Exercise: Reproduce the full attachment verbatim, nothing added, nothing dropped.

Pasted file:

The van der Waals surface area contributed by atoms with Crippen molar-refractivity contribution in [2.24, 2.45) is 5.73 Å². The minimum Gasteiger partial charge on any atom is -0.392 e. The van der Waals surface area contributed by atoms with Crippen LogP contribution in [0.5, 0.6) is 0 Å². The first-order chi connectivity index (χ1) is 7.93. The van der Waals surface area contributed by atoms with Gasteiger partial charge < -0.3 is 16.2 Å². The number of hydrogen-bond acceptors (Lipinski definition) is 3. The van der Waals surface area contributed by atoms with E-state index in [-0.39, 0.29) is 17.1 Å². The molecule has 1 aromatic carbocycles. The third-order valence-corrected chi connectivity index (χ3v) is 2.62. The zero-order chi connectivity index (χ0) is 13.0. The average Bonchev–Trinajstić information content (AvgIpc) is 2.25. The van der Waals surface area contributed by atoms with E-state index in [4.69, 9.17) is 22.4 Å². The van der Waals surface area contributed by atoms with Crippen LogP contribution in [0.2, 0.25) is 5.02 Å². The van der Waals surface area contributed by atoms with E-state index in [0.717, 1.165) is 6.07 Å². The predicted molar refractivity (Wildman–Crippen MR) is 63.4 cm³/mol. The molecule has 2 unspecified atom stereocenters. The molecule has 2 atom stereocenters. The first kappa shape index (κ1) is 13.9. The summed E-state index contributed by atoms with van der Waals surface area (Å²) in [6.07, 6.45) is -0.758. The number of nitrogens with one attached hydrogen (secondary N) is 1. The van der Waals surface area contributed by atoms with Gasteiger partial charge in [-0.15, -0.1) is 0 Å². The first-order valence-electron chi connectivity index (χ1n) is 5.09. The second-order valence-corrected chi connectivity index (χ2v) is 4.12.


The van der Waals surface area contributed by atoms with Crippen molar-refractivity contribution in [2.24, 2.45) is 5.73 Å². The minimum Gasteiger partial charge on any atom is -0.392 e. The van der Waals surface area contributed by atoms with Crippen LogP contribution in [0.5, 0.6) is 0 Å². The first-order chi connectivity index (χ1) is 7.93. The van der Waals surface area contributed by atoms with Gasteiger partial charge < -0.3 is 16.2 Å². The number of hydrogen-bond acceptors (Lipinski definition) is 3. The van der Waals surface area contributed by atoms with E-state index in [-0.39, 0.29) is 17.1 Å². The molecule has 1 aromatic carbocycles. The third-order valence-corrected chi connectivity index (χ3v) is 2.62. The zero-order chi connectivity index (χ0) is 13.0. The average Bonchev–Trinajstić information content (AvgIpc) is 2.25. The van der Waals surface area contributed by atoms with E-state index in [4.69, 9.17) is 22.4 Å². The van der Waals surface area contributed by atoms with Crippen LogP contribution in [0.2, 0.25) is 5.02 Å². The van der Waals surface area contributed by atoms with E-state index in [0.717, 1.165) is 6.07 Å². The predicted molar refractivity (Wildman–Crippen MR) is 63.4 cm³/mol. The molecule has 2 unspecified atom stereocenters. The molecule has 2 atom stereocenters. The first kappa shape index (κ1) is 13.9. The summed E-state index contributed by atoms with van der Waals surface area (Å²) in [6.07, 6.45) is -0.758. The number of nitrogens with one attached hydrogen (secondary N) is 1. The van der Waals surface area contributed by atoms with Gasteiger partial charge in [-0.15, -0.1) is 0 Å². The first-order valence-electron chi connectivity index (χ1n) is 5.09. The second-order valence-corrected chi connectivity index (χ2v) is 4.12.